This is not to say (or not say) ISPs should be put in this role. This is to respond to your question "when did it become their responsibility."

    Finally, I would note historically carriers have played this role. Telegraphs. Telephone. Postal. These are all carriers that sit in a unique position in the economy where they are able to engage in activity for the public good. This includes wiretap and refusals to carry goods declared contraband by the government. ISPs role in this is no different than any carrier before them.

    Now I can make dozens of compelling arguments as to why putting this responsibility on ISPs would be ineffective and contrary to public welfare - We will end up losing the open nature of the Internet with a sledge hammer solution that will miss its target. But I do not question the premise that putting ISPs in these roles is within the realm of the conceivable.

    reply to this | link to this | view in chronology ]

  • identicon
    Anonymous Coward, 22 Feb 2008 @ 12:44pm

    Why does everyone make such a big deal about file sharing? It has been around way before the internet remember the mailed tapes of new songs ect? Yes its illegal but the more you talk about something the more people do it. If the government would give some the public may give more money back! I download things if i like it i will pay for it or tell others to get it to purchase it.. I never liked norton antivirus tried it in 2002 and been buying it ever sense this year it cost me 300$ i didnt steal it i paid per machine.. If i wasnt able to try it in 2002 i would of never became a customer

    reply to this | link to this | view in chronology ]

  • icon
    Steve R. (profile), 22 Feb 2008 @ 12:45pm

    Who has the right to demand filtering?

    For the sake of argument, lets assume that filtering is a legal mandate.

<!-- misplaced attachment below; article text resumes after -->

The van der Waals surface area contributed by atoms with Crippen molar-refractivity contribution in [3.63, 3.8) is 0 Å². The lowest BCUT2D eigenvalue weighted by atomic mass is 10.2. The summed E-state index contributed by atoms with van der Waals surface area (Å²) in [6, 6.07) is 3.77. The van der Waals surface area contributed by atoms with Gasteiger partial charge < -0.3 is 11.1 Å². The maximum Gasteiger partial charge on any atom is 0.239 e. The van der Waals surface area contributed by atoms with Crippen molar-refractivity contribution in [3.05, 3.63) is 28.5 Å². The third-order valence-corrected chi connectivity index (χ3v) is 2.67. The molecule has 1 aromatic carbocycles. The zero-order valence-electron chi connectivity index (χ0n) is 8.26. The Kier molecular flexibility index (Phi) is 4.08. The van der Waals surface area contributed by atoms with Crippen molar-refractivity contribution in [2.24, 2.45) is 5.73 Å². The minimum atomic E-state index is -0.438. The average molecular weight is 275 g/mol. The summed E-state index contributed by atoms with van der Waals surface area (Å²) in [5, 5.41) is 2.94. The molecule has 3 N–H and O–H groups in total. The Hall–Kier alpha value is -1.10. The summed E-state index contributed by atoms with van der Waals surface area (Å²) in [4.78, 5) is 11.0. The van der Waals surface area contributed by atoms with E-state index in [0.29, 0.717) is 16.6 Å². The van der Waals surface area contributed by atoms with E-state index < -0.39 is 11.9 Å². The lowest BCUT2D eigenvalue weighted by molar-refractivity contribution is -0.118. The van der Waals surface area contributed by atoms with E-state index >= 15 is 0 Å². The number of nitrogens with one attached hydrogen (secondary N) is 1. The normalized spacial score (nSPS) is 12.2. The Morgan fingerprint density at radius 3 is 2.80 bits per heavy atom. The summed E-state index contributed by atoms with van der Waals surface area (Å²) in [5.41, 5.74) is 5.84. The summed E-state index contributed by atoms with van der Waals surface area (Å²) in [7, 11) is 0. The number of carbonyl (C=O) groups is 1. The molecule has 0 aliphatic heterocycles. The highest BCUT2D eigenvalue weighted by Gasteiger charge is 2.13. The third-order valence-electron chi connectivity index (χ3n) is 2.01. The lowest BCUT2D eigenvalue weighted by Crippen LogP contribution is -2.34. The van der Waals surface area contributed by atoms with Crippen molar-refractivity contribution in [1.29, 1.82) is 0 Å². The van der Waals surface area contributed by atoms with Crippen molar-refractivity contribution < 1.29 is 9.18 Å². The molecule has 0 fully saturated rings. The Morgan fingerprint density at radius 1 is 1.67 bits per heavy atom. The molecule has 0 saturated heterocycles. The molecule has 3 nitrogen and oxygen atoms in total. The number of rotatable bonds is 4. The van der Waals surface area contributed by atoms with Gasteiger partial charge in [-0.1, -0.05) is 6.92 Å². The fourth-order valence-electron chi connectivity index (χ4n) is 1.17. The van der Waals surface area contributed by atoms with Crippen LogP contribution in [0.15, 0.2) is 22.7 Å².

If John Doe (a member of the general public) finds some content he does not like or content he believes he owns is being illegally shared on the internet, will he be able to demand that the ISP filter this data?

    Furthermore how would the ISP even know if the entity demanding the use of a filter has a "legitimate" right to have that data filtered?

    Obviously this will also raise the issue of "equality" since the ISP can not possibly satiate everyone's desire for protective filtering. To paraphrase Orwell some content owners will be more equal than others. The small artist probably won't get filtering protection and will starve but the RIAA will get it and the RIAA managers will enjoy their Hawaiian vacation homes.

    reply to this | link to this | view in chronology ]

    • icon
      Steve R. (profile), 22 Feb 2008 @ 12:54pm

      A New Business Opportunity

      Since there would be probably be a threshold level for what can or can not be filtered by the ISPs, the RIAA could get into the business of "selling" filtering opportunities to the small artists who are under the threshold to assure that their content is "protected". Capitalism at its best.

      reply to this | link to this | view in chronology ]

  • identicon
    Xan, 22 Feb 2008 @ 12:49pm

    Seems kind of odd

    As was alluded too earlier, what incentive do the ISP's have in enforcing this? It just seems odd that laws would be passed that would force ISP's to lose money by banning customers so that the RIAA won't lose money. What makes them so special that their business model would be protected by law, but not the ISP's business model?

    reply to this | link to this | view in chronology ]

  • identicon
    mike allen, 22 Feb 2008 @ 1:00pm

    mike you missed

    the point mentioned was 6 million file shearers that estimate probally low what ISP can afford to lose 6 million customers

    reply to this | link to this | view in chronology ]

  • identicon
    Mr. Fix it, 22 Feb 2008 @ 1:02pm

    for the same reasons that the weapon manufacturers are liable for the murders that are committed with there weapons.


    OH wait they aren't!!!!!

    reply to this | link to this | view in chronology ]

  • icon
    Killer_Tofu (profile), 22 Feb 2008 @ 1:27pm

    So how long

    before they start kicking people off for using the system that their greater union is making?

    http://techdirt.com/articles/20080220/120359305.shtml

    EU invests, and the UK doesn't want to allow anyone to access it? Maybe the EU will give them the smack down.

    reply to this | link to this | view in chronology ]

  • identicon
    Poomer, 22 Feb 2008 @ 1:29pm

    quick reply...

    sorry for bad english and broken sentences...in a hurry

    you cant compare service with commodities. isp vs gun manufacturers.apples and highway.

    the question is why did they come to this decision?